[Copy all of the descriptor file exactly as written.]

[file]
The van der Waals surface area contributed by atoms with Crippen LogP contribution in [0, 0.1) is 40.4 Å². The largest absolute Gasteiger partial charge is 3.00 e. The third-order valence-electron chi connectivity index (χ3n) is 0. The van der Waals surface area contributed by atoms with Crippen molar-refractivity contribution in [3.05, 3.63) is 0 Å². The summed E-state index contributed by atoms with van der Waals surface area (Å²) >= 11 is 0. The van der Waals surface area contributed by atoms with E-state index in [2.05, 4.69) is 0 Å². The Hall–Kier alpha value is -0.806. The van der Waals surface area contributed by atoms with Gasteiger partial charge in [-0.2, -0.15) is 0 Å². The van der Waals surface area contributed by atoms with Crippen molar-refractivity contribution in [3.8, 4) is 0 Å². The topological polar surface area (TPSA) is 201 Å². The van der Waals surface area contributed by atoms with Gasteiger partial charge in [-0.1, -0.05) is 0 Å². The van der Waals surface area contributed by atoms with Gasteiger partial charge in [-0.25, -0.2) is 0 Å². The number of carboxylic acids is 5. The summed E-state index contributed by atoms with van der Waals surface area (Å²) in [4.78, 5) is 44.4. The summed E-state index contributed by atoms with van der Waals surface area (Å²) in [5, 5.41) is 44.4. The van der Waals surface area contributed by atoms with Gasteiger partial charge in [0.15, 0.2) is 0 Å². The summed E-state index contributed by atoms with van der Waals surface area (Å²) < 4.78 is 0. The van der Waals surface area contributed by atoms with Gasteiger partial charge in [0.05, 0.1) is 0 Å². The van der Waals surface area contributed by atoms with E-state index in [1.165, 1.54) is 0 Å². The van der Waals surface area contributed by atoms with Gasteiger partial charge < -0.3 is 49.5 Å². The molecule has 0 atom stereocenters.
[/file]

The van der Waals surface area contributed by atoms with Crippen LogP contribution in [0, 0.1) is 40.4 Å². The largest absolute Gasteiger partial charge is 3.00 e. The third-order valence-electron chi connectivity index (χ3n) is 0. The van der Waals surface area contributed by atoms with Crippen molar-refractivity contribution in [3.05, 3.63) is 0 Å². The summed E-state index contributed by atoms with van der Waals surface area (Å²) >= 11 is 0. The van der Waals surface area contributed by atoms with E-state index in [2.05, 4.69) is 0 Å². The Hall–Kier alpha value is -0.806. The van der Waals surface area contributed by atoms with Gasteiger partial charge in [-0.2, -0.15) is 0 Å². The van der Waals surface area contributed by atoms with Crippen molar-refractivity contribution in [3.8, 4) is 0 Å². The topological polar surface area (TPSA) is 201 Å². The van der Waals surface area contributed by atoms with Gasteiger partial charge in [-0.1, -0.05) is 0 Å². The van der Waals surface area contributed by atoms with Gasteiger partial charge in [-0.25, -0.2) is 0 Å². The number of carboxylic acids is 5. The summed E-state index contributed by atoms with van der Waals surface area (Å²) in [4.78, 5) is 44.4. The summed E-state index contributed by atoms with van der Waals surface area (Å²) in [5, 5.41) is 44.4. The van der Waals surface area contributed by atoms with Gasteiger partial charge in [0.15, 0.2) is 0 Å². The summed E-state index contributed by atoms with van der Waals surface area (Å²) < 4.78 is 0. The van der Waals surface area contributed by atoms with Gasteiger partial charge in [0.05, 0.1) is 0 Å². The van der Waals surface area contributed by atoms with E-state index in [1.165, 1.54) is 0 Å². The van der Waals surface area contributed by atoms with Gasteiger partial charge < -0.3 is 49.5 Å². The molecule has 0 atom stereocenters.